Star Entertainment’s chief legal and risk manager, Paula Martin, has defended the company and her conduct after being told that the international rebate business was “out of control” and the door had been left “wide open” for organized crime.
On her third day of testimony in a trial into Star’s suitability to hold a license in New South Wales, Martin came under pressure from counsel assisting, Naomi Sharp SC.
“In continuing to use the China UnionPay process from 2013 to March 2020, The Star and you personally acted in complete disregard of the obvious money laundering and counter-terrorism financing risks associated with that payment channel,” Sharp was cited by local media as saying.
Martin said she did not agree with the statement, but she did concede she could have done more and she agreed Star gave a misleading response to National Australia Bank in November 2019 about some $900 million in China UnionPay transactions. The operator had not provided “clear comments” that the cards were being used for gambling, she said.
Sharp also showed Martin an internal casino note from 2019 that expressed concern about the international rebate business and in particular the conduct of Marcus Lim, a senior Star manager at the time.
The inquiry heard that Lim was getting paid $50,000 for services, that junket clients had failed to return due to Lim’s conduct and the misuse of client comp to purchase items such as handbags for his girlfriend.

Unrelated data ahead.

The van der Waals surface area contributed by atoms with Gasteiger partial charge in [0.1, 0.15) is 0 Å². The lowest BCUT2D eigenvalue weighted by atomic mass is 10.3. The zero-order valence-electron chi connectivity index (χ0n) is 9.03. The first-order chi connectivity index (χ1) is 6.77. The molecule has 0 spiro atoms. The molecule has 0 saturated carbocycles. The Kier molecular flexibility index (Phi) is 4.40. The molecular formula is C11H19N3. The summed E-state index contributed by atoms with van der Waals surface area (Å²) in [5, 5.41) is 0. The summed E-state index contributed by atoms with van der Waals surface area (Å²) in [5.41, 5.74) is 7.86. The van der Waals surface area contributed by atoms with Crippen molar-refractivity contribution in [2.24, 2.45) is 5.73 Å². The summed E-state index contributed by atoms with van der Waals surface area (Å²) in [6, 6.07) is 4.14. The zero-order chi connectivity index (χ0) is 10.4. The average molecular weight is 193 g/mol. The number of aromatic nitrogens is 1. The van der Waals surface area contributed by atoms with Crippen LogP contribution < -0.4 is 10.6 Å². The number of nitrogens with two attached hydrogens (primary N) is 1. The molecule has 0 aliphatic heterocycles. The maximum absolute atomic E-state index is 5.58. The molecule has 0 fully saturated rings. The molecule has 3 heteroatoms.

Despite the litany of complaints, Martin said she disagreed that the business was “out of control.” She also denied the company had been flouting Chinese rules on capital flight.
The probe into Star’s business was triggered by the same investigative news teams from Australian media who uncovered the wrongdoings at rival Crown Resorts. Crown has been found unsuitable to hold its licenses in New South Wales, Victoria, and Western Australia and is also under investigation by financial crimes regulator, AUSTRAC.
The investigation so far has centered mostly on the use of China UnionPay cards and the company’s relationship with junket operator, Suncity.
The inquiry has heard how Suncity was effectively running a cage in its VIP room at the casino, contrary to regulations, with CCTV footage showing people bringing in bags of cash.
After concerns were raised about Suncity in 2019, the company publicly declared it was no longer doing business with the gaming promoter when in fact it was moved to an unbranded room within the casino where it continued to operate until 2020.
The probe has already claimed the scalp of CEO Matt Bekier, who resigned to take responsibility for the lapses in corporate governance.